In hospital outbreaks of methicillin-resistant Staphylococcus aureus (MRSA) many patients are initially colonized without infection. The reasons why some progress to infection while others do not are not known. A cohort of 479 hospital patients, initially only colonized with MRSA, was followed prospectively for the development of MRSA infection. Risk factors for progression to infection were assessed using Cox proportional hazards survival analysis. Fifty-three patients (11 1%) developed 68 MRSA infections. Intensive care setting, administration of three or more antibiotics, ulcers, surgical wounds, nasogastric or endotracheal tubes, drains, and urinary or intravenous catheterization were all associated with increased rates of MRSA infection.
Risk factors for conversion to MRSA infections then become greater as condition deteriorates, and as patients undergo invasive long-term treatments. It is for this reason that screening might need to be universal as colonized patients do not always know they are colonized and the results of such colonization is often unpredictable, with the MRSA laying virtually dormant until it achieves needed conditions for causing infection and transport to preferred areas for infection.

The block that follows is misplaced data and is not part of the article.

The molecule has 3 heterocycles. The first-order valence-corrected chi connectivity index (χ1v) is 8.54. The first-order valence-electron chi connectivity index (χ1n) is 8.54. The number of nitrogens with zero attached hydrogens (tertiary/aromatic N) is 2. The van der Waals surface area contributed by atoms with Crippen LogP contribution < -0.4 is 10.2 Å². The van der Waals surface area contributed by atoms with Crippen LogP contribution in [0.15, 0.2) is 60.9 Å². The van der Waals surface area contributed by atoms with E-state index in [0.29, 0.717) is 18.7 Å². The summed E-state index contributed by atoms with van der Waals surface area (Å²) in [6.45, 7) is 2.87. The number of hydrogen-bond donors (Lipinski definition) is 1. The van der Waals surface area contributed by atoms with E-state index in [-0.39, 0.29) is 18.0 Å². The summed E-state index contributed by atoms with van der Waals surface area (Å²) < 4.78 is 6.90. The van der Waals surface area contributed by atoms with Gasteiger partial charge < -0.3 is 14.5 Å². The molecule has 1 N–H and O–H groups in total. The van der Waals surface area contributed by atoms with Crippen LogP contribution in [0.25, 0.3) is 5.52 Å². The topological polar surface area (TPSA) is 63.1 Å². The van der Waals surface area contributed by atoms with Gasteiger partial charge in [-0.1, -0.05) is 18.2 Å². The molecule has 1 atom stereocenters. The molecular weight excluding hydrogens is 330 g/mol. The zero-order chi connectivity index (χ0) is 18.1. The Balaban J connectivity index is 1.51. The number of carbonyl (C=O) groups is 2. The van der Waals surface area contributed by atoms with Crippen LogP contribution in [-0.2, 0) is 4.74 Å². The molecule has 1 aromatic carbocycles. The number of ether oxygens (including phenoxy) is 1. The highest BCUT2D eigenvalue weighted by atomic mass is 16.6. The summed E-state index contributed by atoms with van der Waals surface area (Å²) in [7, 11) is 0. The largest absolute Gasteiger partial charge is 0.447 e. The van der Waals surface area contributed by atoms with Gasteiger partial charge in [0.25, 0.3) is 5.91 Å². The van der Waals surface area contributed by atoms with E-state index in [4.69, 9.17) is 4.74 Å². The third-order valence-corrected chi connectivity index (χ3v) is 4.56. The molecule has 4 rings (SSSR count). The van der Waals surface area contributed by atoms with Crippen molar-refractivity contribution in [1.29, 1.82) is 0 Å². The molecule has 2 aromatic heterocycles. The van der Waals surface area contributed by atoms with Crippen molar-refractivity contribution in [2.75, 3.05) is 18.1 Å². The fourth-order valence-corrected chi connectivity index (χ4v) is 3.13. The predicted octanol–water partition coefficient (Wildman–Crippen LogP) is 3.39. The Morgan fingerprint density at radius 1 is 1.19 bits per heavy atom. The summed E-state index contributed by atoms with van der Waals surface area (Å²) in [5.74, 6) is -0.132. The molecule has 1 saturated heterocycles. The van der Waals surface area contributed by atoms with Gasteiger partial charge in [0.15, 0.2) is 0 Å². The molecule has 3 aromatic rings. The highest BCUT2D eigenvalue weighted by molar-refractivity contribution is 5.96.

A large population-based study looked at incidence of MRSA and simple S. aureus on a scale of healthy individuals in an attempt to figure out how prevalent colonization with and without infection is in the population. The work was significant in that it made several important observations:
The prevalence of colonization with S. aureus and with MRSA was 31.6% and 0.84%, respectively, in the noninstitutionalized U.S. population. People younger than 65 years of age, men, persons with less education, and persons with asthma were more likely to acquire S. aureus. Persons of black race and those of Mexican birth had lower risk for S. aureus colonization. Persons 65 years of age or older, women, persons with diabetes, and those who were in long-term care in the past year were more likely to have MRSA colonization. Hispanic persons had statistically significantly less risk than white persons. Isolates of MRSA with staphylococcal chromosomal cassette mec type IV (which is often associated with community-associated MRSA) were statistically significantly more likely to be sensitive to erythromycin, clindamycin, and ciprofloxacin. (Graham, Lin & Larson, 2006, p. 318)